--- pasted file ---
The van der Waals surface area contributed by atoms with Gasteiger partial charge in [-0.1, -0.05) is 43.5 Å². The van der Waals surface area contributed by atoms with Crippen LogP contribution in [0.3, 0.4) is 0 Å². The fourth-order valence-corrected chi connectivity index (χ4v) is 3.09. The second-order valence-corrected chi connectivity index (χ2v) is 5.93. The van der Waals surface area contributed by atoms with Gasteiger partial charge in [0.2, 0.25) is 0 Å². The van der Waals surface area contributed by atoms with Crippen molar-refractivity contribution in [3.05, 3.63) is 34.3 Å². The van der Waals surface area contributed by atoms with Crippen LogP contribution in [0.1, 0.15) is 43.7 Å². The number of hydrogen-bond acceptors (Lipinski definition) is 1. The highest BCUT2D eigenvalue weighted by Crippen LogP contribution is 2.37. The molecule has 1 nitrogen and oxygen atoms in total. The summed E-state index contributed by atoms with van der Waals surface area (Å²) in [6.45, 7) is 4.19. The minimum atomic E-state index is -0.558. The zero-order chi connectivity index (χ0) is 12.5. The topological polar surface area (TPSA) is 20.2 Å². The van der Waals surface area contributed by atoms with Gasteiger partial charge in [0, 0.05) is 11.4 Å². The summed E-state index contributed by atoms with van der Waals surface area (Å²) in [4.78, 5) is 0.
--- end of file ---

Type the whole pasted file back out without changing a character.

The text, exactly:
The van der Waals surface area contributed by atoms with Gasteiger partial charge in [-0.1, -0.05) is 43.5 Å². The van der Waals surface area contributed by atoms with Crippen LogP contribution in [0.3, 0.4) is 0 Å². The fourth-order valence-corrected chi connectivity index (χ4v) is 3.09. The second-order valence-corrected chi connectivity index (χ2v) is 5.93. The van der Waals surface area contributed by atoms with Gasteiger partial charge in [0.2, 0.25) is 0 Å². The van der Waals surface area contributed by atoms with Crippen molar-refractivity contribution in [3.05, 3.63) is 34.3 Å². The van der Waals surface area contributed by atoms with Crippen LogP contribution in [0.1, 0.15) is 43.7 Å². The number of hydrogen-bond acceptors (Lipinski definition) is 1. The highest BCUT2D eigenvalue weighted by Crippen LogP contribution is 2.37. The molecule has 1 nitrogen and oxygen atoms in total. The summed E-state index contributed by atoms with van der Waals surface area (Å²) in [6.45, 7) is 4.19. The minimum atomic E-state index is -0.558. The zero-order chi connectivity index (χ0) is 12.5. The topological polar surface area (TPSA) is 20.2 Å². The van der Waals surface area contributed by atoms with Gasteiger partial charge in [0, 0.05) is 11.4 Å². The summed E-state index contributed by atoms with van der Waals surface area (Å²) in [4.78, 5) is 0.